Search This Blog

Tuesday, March 15, 2011

Older Drivers; Who Makes The Call When Its Time To Quit Driving?

Many of us have had to face telling a loved one that they are no longer fit to drive, for either health or other reasons. While it's painful, would you rather have the government break the bad news to your loved ones, in the form of a law? The Coeur d'Alene Press looks at the issue of elderly drivers who may not be safe anymore and if a law is needed to get them to hang up the keys.

4 comments:

Charles Hansen said...

My dad drove till he was 100, and his license was still valid after that. I think most people will know when it is time to stop driving, and if not their family should step in, not the government.

KMPO Staff said...

Dang Charles, that's impressive! I personally tend to agree; most seem to know when to give it up, and many even enjoy having others drive them places so they can spend time with family members. The government already has its hands full enforcing everything else, and it doesn't appear to be a prevalent enough issue that government time and money should be spent on it.

Matt Gurwell said...

"Beyond Driving with Dignity; The workbook for the families of older drivers".

This user-friendly workbook was developed to offer concerned families a working roadmap (complete with actual exercises) on how to address the issue of driving safety with an older adult in your family.

The workbook has been designed to offer additional peace of mind to families, help older drivers maintain their independence and dignity, and at the same time help prevent unnecessary deaths and injuries on our nation's roadways.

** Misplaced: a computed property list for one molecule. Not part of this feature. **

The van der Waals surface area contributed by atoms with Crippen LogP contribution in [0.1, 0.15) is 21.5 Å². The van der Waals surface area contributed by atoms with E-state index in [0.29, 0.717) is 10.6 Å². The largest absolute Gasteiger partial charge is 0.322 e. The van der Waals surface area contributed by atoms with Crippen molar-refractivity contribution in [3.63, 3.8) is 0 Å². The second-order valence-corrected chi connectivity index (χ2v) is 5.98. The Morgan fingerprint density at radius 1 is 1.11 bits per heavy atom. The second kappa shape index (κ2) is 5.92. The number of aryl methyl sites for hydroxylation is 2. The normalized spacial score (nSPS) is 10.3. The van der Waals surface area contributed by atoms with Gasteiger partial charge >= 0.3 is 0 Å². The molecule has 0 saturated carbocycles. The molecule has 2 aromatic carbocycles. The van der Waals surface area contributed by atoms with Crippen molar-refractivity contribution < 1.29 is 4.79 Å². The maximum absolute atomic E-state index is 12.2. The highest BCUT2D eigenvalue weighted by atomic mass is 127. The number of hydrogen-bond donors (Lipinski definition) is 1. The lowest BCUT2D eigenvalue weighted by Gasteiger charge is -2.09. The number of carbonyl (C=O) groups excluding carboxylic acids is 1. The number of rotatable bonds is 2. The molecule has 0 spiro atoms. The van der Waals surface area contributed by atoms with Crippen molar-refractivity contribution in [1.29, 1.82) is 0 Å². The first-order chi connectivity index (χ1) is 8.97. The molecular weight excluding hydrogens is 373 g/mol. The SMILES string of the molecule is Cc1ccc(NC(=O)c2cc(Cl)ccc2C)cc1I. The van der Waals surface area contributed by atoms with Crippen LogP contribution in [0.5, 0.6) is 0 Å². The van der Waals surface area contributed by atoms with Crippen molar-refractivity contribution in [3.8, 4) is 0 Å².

Please visit our website at www.keepingussafe.org to learn more about the Beyond Driving with Dignity workbook.

Matt Gurwell
Founder & CEO
Keeping Us Safe
877-907-8841
www.keepingussafe.org
email: info@keepingussafe.org

KMPO Staff said...

Thanks Matt! I just looked through your website, I'll post your information out front so everyone can see it.

Kootenai Metropolitan Planning Organization (KMPO) is the Metropolitan Planning Organization for Kootenai County, Idaho. Federal law requires urbanized areas with populations exceeding 50,000 people to have an MPO. KMPO was formed in 2003, to provide coordinated transportation planning within Kootenai county for the public, cities, small towns, the county, the state, transit providers, and the Coeur d'Alene tribe.

KMPO's Board of Directors oversees KMPO for Kootenai County, ID. KMPO's Executive Director and Staff are responsible for day-to-day operational and administrative needs.